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Author Topic: Lead Acid Battery- Arduino UNO  (Read 1350 times)
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Found a 12v 7Ah lead acid battery.  A multimeter reads it outputting 13v.  Will this damage an Arduino Uno if plugged into the power input?
Thanks in advance.

dp
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No. 5V regulator may get a little warm, it dissipates everthing above 5V as heat essentially.
Maybe consider a switching regulator at some point for more efficient battery use.
Check out Murata regulators at digikey.com, $4-5.
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as stated... heat is your only issue with 12V... I personally use a 9.6V R/C NIMH battery.
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No. 5V regulator may get a little warm, it dissipates everthing above 5V as heat essentially.
Maybe consider a switching regulator at some point for more efficient battery use.
Check out Murata regulators at digikey.com, $4-5.

I assume you mean this character: http://search.digikey.com/scripts/DkSearch/dksus.dll?Detail&name=811-2196-5-ND
If so, thank you!  That thing is absolutely glorious.
If not, it's still glorious smiley-grin
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That's the one. I think RetroLefty pointed it out originally, I was not aware of them. I've only been keeping it in mind smiley
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An SLA battery can go up to over 14V fully charged, so just be cautious when using a battery like that.  As long as you keep the load low on the 5V rail and make sure there is adequate airflow.  When exceeding the recommended voltage, you do risk shortening the life of the regulator.  Really, the killer is heat.  Keep it cool and there will be no problems.
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"Based on fi xed-frequency buck switching topology, the high effi ciency means very low heat and little
electrical noise, requiring no external components.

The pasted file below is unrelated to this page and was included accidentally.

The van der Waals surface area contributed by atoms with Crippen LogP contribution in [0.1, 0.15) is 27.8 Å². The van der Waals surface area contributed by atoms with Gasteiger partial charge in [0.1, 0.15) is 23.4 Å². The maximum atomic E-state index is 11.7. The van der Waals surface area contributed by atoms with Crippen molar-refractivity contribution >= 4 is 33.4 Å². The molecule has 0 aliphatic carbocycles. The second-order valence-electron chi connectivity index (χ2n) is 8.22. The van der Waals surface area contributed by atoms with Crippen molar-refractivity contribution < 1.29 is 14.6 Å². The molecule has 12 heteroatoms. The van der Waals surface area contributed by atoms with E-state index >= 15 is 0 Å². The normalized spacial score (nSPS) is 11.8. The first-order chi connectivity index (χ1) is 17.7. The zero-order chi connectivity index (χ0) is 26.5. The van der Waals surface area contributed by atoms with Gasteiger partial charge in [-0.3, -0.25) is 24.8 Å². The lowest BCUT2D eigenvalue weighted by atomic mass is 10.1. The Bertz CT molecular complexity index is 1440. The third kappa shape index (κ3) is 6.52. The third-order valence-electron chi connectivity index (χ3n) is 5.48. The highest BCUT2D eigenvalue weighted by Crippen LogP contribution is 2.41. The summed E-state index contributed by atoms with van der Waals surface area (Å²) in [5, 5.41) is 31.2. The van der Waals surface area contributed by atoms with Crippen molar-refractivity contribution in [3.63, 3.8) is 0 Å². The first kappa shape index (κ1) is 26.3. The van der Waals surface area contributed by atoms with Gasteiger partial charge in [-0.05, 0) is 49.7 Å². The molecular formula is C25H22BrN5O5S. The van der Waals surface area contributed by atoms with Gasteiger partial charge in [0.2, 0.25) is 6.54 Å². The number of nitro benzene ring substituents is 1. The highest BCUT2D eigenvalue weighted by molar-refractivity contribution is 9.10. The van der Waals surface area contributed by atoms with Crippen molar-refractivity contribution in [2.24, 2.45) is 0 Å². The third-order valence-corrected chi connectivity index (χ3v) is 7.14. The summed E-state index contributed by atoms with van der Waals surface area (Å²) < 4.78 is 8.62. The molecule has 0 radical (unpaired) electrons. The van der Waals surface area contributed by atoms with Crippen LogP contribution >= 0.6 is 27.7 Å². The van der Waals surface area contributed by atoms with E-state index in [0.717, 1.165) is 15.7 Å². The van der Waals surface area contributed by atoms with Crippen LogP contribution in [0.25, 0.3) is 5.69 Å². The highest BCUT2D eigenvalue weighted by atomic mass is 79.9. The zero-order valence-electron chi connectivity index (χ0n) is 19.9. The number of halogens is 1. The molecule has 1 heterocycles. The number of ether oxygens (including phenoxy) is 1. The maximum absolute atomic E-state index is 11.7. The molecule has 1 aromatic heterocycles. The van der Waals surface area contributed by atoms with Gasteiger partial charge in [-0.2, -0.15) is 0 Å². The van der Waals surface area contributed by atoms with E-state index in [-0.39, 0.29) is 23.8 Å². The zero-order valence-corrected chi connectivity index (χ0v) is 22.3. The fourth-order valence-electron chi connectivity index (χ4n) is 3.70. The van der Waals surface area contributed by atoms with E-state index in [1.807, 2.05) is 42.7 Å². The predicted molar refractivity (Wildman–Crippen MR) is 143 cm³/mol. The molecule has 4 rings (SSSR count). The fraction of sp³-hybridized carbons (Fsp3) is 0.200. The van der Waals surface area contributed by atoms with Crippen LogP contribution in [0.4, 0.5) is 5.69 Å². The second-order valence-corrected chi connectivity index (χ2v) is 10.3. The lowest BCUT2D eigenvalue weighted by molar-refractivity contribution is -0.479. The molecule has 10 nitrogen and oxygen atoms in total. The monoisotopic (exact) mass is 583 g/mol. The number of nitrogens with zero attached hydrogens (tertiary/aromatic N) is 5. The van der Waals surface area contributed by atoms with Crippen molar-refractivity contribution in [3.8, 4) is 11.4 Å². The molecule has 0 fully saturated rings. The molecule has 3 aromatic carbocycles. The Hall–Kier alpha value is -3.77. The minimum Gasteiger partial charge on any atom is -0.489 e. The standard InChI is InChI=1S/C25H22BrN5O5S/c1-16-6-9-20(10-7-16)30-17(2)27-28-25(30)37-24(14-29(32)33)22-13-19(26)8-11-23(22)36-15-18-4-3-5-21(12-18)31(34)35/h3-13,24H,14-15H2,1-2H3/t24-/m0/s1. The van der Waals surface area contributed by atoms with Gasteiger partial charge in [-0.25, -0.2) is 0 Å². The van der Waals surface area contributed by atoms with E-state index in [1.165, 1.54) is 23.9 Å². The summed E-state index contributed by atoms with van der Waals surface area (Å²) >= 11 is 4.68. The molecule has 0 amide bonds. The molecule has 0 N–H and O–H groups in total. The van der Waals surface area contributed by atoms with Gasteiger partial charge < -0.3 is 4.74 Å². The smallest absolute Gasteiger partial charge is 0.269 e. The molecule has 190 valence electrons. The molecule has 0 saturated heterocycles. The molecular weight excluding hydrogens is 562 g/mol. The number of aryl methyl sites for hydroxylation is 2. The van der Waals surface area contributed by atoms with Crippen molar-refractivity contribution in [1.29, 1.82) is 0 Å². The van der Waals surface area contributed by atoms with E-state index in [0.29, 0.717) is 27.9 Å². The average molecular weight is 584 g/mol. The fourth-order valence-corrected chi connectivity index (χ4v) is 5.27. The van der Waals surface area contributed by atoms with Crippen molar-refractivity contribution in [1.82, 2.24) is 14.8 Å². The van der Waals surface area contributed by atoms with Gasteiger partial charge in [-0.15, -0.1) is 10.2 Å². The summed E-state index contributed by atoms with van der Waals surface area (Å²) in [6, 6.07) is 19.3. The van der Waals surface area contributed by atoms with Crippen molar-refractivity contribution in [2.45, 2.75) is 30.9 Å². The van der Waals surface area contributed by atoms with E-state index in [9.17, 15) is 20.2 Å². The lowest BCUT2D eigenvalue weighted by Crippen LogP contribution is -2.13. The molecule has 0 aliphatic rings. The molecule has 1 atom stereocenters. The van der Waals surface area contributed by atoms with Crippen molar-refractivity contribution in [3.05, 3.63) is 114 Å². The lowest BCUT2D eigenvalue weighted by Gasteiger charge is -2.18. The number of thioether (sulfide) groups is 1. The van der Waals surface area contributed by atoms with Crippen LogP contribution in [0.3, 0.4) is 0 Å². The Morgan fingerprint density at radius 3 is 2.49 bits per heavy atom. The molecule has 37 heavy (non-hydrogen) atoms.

The ultra wide input range is 7 to 36 Volts DC.
Protection features include input undervoltage and short circuit protection, overcurrent and over
temperature shut down. The OKI-78SR is designed to meet all standards approvals. RoHS-6 (no lead)
hazardous material compliance is specified as standard."

I think he'll be fine.
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dpotthast, what else do you want to power from +5v? Powering the Arduino directly from the 12v battery is fine as long as you are not drawing much power from the +5v pin.
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"not drawing much power from the +5v pin" as in 800mA total - and that may require heatsinking to keep the regulator from going into thermal shutdown.
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Crossroads, where did you get the figure of 800mA from? As far as I can see, dpotthast has not stated how much current he wants to draw from the +5 pin (and/or the 3.3v pin, and/or Arduino pins that are sourcing current). The answer to his question depends critically on the total current draw on the +5v and +3.3v lines.

I measured the current consumption of a running Uno at 43.5mA including the power LED but with nothing else connected to it. If I were to run it from +14v then the regulator would dissipate 0.4W which is no problem. Looking at how the regulator is heat sinked, I would guess that 1W is a reasonable limit. So if dpotthast is using a Uno, he can reasonable draw up to 65mA or so in total from +5, +3.3 and Arduino pins before he needs to use an external regulator. If he's using serial comms or pin 13 as an output, he should allow a few mA for the extra on-board LEDs.
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Sorry, I was not clear. The 5V regulator is rated for 800mA.
If just the Uno is drawing current, 40-50mA, then no problem.
If a  bunch of LEDs, or transistor and a motor, are added, then current goes up & dropping 9V across the regulator may become a heat issue.
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800mA is under ideal conditions.  Usually you want to derate the regulator down a bit, anyway. 
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One way to deal with this if it is a problem is to use an external 10V regulator to step down the battery voltage to 10V before going to the Arduino.  That way the voltage drop across the on-board regulator is 5V rather than 7 to 9V, reducing the heat dissipated on board (at the expense of some heat in the 10V regulator.

A DC-to-DC converter would be more power efficient, but more expensive - in this case its worth directly converting to 5V and powering the Arduino directly by the 5V pin.  The on-board regulator then has nothing to do and generates no heat at all.  The typical efficiencies of these converters is 80 to 90% so overall much less heat is generated (useful if you put the electronics in a plastic box) - and battery life is extended of course.

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You can buy a switching UBEC from Chinese hobby stores for dirt cheap, FYI.
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You can buy a switching UBEC from Chinese hobby stores for dirt cheap, FYI.

Right your are, 5.5 to 26 volts input:

http://www.ebay.com/itm/Hobbywing-3A-UBEC-5V-6V-max-5A-Lowest-RF-Noise-BEC-US-/330587486141?pt=Radio_Control_Parts_Accessories&hash=item4cf88cb7bd
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